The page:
Commuting on a bike.
Sometimes it's a mirror I'd rather not see.
Think about it. There's the gear collecting and bundling: heavy tights, thick wool socks, wool sweater, windproof jacket, two pairs of gloves, hat, and facemask. Then there's the routine of firing up a cluster of front and rear LEDs that could distract low-flying air traffic. Then there's the ride: two miles at about 10 miles per hour, picking through slush stalagmites, plow droppings, and black ice.
Twenty-five minutes of preparation for fifteen minutes of misery.
Then I have to peel all those layers off again so I can change into work clothes and sit in a cube for eight hours.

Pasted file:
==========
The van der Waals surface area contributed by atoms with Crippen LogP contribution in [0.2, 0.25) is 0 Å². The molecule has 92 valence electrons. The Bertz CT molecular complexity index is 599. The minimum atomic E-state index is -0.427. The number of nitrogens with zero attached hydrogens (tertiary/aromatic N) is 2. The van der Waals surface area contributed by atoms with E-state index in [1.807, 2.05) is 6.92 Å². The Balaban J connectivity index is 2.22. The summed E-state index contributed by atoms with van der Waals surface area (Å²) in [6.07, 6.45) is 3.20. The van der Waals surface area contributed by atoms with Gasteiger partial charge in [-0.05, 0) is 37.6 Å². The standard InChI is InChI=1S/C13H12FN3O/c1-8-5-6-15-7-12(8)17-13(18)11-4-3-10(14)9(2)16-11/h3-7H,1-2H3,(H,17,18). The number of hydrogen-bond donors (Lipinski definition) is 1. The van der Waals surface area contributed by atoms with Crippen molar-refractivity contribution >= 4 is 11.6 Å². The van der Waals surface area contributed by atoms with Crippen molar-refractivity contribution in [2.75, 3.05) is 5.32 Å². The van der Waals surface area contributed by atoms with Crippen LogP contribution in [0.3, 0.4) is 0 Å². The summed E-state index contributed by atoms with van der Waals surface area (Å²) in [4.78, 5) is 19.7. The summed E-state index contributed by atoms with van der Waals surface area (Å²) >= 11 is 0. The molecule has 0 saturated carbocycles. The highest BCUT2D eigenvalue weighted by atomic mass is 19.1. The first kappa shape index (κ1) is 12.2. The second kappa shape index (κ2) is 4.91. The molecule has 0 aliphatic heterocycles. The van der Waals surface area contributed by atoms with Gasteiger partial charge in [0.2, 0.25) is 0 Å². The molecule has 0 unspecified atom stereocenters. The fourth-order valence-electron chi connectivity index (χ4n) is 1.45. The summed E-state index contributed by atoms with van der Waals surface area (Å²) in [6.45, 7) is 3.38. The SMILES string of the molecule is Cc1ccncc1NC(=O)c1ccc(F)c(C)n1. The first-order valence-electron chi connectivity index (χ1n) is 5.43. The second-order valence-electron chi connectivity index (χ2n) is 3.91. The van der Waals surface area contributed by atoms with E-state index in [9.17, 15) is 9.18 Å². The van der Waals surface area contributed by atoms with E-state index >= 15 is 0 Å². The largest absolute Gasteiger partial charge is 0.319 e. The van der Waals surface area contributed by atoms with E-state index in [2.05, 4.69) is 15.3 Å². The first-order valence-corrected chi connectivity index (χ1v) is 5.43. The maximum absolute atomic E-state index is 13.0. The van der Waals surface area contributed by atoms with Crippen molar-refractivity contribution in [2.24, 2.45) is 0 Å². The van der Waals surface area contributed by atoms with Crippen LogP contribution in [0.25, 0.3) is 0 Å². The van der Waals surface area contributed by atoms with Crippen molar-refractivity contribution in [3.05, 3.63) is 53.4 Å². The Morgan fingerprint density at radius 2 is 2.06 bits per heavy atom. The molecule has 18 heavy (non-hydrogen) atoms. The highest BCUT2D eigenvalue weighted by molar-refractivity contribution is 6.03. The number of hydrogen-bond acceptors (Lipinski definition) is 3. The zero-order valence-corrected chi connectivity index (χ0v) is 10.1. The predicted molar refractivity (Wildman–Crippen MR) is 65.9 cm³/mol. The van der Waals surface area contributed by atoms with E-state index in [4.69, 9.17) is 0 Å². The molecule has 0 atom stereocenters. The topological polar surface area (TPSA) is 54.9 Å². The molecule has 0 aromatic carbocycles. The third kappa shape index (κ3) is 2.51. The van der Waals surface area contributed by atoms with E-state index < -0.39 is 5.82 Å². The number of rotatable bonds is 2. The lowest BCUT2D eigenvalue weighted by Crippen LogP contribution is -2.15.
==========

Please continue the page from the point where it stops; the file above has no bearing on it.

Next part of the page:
Then, I do it all over again in reverse.
Without special studded tires -- at about $50 a pop for the heaviest, most sluggish-feeling rubber you'll ever turn over -- it probably wouldn't even be possible. And let's not even talk about gunked up bearings. Crusty chains. Frames eaten out from the inside by salt and rust. Frozen cables. Brakes that barely qualify as a cruel joke thanks to ice-glazed rims.
People ask me why I do it, and I honestly don't have an answer. I just shrug.